Kayla Upadhyaya: In new golden age of stand-up, Cameron Esposito shines

By Kayla Upadhyaya, Daily TV/New Media Editor
Published September 23, 2013

This summer, I spent my nights in Los Angeles at the NerdMelt Showroom, the Upright Citizens Brigade Theater, Largo, the Comedy Store. I saw Tig Notaro do an hour-and-a-half-long set, Zach Galifianakis break on the same joke three nights in a row, Aziz Ansari work on fresh material, Sarah Silverman talk about her active dream world, Bob Odenkirk emphasize the importance of honesty in comedy and Natasha Leggero smoke an electronic cigarette on stage. I was living in the epicenter of live comedy and loving every second of it.

New York and Chicago still have their comedy strongholds, but L.A. became the real place to be for up-and-coming and established comics alike when Johnny Carson moved the “The Tonight Show” from New York out West in the mid-1970s. It was the golden era of standup, and the iconic late-night talk show had become a crucial career stepping stone for comics. While some acts remained in New York, most comedians followed Carson, establishing a tight-knit comedy community that included Jay Leno, David Letterman, Robin Williams and, later, Jerry Seinfeld.

Take a look at those guys and you’ll notice something that unites them: They’re guys. Despite all the changes going on in the comedy world, it’s still a boy’s club. But that’s starting to change, albeit slowly. Leno and Letterman are still kicking, but the old guard is on its way out, and they know it. Earlier this month, on “The Late Late Show with Craig Ferguson,” Leno told comedian Cameron Esposito she was the future. It was Esposito’s network television debut, and a few jokes into her set, she was called over to the couch to sit with Ferguson and Leno. Comedians don’t always get called to the couch after their sets, but there she was, wedged between two late-night host behemoths, rocking her signature jean jacket and stylish haircut she affectionately calls a side mullet. And there was a first golden-ager himself, saying “you’re the future,” passing along the torch.

I agree with Leno. In fact, I’ve been telling anyone who will listen for the past few months that I’m certain Esposito is the Next Big Thing. A decade back — even just a few years ago — I don’t think this would be nearly as possible as it is now. But we’re living in a new golden age of stand-up comedy, one in which Esposito truly can be the not-too-distant future.

Leno didn’t just call Esposito the future on the “Late Late Show.” He also declared, “White men are on their way out!” Joke or not, there’s a hint of truth in his words. Audiences in the new golden age crave more than just your typical dude-centric comedy. Esposito’s brand of standup doesn’t conform to typical conventions. She doesn’t downplay her identity as a woman, lesbian and feminist: She openly acknowledges it in her work, and her sexuality and gender inform her comedy in provocative and honest ways. There’s a tendency for people to put gay comics in a box of “queer comedy” that can have a niche appeal, but that old-guard mindset is changing, too, especially as Esposito continues to climb the comedy ladder and doesn’t hesitate to call out sexism and dudes who heckle her.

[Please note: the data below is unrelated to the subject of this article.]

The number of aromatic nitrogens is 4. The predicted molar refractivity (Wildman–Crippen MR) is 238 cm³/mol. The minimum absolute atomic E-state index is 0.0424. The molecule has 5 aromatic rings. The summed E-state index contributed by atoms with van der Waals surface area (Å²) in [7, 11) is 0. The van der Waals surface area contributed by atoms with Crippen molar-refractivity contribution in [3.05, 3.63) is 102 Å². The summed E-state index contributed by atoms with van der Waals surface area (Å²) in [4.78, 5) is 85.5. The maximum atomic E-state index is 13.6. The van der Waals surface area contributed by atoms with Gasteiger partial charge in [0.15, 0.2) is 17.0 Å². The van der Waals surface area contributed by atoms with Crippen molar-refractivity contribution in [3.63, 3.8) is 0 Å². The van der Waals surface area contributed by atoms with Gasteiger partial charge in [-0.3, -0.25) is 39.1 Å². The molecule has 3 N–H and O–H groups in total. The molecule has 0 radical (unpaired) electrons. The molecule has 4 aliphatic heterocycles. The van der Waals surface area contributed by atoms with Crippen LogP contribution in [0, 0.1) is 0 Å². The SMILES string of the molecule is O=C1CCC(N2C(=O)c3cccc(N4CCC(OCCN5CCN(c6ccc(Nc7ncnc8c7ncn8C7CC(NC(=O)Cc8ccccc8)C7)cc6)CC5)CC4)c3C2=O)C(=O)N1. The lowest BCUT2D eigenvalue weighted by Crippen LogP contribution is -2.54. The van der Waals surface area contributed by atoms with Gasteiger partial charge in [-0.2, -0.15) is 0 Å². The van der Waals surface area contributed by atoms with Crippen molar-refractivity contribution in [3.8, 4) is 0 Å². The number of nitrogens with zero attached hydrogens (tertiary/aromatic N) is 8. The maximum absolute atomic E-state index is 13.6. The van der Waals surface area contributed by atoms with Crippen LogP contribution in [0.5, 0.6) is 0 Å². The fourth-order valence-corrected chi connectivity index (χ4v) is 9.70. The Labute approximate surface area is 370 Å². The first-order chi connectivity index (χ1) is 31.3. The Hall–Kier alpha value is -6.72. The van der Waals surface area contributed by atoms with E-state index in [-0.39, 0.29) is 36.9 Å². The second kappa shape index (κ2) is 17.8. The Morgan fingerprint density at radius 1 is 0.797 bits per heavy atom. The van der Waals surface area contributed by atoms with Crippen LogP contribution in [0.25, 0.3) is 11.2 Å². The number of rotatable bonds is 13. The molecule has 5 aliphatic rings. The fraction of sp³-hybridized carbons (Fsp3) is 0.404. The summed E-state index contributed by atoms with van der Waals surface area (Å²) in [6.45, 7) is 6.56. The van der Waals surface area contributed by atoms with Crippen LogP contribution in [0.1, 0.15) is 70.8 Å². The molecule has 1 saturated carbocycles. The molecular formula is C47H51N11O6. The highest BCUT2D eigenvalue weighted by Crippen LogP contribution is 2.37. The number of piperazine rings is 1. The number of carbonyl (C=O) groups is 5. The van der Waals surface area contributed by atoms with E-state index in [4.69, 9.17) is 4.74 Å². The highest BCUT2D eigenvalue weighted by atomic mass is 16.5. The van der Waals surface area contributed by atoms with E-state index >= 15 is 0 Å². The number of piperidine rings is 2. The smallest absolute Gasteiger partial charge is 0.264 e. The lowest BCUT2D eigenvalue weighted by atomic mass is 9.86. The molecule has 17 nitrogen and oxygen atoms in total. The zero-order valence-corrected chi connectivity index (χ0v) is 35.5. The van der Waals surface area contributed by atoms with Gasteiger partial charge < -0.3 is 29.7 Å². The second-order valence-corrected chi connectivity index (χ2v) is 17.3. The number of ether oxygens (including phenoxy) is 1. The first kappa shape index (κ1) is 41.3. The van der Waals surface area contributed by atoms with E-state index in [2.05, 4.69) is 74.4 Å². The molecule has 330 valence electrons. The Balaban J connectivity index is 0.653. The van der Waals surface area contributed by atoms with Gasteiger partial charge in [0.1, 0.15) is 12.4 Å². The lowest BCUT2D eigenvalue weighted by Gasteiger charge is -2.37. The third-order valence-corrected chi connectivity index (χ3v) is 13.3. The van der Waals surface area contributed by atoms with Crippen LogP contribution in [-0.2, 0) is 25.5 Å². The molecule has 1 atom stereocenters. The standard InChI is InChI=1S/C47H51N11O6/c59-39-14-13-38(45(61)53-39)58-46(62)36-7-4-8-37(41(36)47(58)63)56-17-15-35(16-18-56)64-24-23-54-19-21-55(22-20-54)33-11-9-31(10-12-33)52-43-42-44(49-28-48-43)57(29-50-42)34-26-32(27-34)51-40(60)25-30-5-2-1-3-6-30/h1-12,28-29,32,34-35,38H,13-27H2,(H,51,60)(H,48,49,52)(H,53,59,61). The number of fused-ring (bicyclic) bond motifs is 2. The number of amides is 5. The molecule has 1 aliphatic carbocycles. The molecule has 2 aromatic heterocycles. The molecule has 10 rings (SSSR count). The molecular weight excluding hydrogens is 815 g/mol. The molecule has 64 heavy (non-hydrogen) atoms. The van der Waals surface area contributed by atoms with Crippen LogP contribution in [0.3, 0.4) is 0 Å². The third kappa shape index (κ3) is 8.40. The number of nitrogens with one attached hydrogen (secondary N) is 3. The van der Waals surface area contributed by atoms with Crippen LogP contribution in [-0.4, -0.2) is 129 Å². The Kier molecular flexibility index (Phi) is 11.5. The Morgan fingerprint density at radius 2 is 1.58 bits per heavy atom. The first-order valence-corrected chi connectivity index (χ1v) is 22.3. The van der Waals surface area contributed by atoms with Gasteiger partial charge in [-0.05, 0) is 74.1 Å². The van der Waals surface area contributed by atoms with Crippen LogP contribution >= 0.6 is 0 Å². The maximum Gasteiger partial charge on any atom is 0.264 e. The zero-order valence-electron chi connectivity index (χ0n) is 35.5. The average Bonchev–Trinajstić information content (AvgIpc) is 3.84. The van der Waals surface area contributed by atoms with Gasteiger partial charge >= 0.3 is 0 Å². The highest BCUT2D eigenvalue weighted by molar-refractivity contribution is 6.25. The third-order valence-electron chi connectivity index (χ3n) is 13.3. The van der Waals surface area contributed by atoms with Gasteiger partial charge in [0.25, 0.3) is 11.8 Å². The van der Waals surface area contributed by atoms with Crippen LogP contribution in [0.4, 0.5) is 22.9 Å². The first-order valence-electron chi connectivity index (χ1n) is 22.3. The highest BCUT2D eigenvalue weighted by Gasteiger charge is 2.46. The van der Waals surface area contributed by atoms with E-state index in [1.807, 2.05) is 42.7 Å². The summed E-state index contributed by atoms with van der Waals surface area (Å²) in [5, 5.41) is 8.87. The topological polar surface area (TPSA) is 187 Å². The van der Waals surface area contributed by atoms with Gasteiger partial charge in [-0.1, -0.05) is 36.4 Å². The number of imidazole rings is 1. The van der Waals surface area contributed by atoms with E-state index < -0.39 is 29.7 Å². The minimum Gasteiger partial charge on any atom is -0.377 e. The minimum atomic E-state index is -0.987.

I first encountered Esposito this summer at the NerdMelt Showroom, the day after the DOMA ruling. When she was called to the stage, she read an essay she posted on her tumblr before the show. The essay captures her initial reactions to the news, as an American, as a lesbian, as a human woman in a loving relationship with another human woman.

Most NerdMelt shows follow a more traditional stand-up format, but this was a storytelling show, a still-new subgenre of comedy that has comedians ditch their sets in favor of a more narrative-based performance — one which allows for both humor and emotion. In that respect, Esposito nailed it. She had people laughing, crying, sometimes both at the same time. This alternative approach to live comedy is a staple of the new golden age. Alt comedy arose as a rejection of the observational comedy and punchline-driven jokes that dominated mainstream, club comedy, but now it’s practically the new mainstream (though big-club standup still has a place in the new golden age, thanks mostly to comedy giant Louis C.K. and his self-directed-produced-written-and-starring show “Louie”).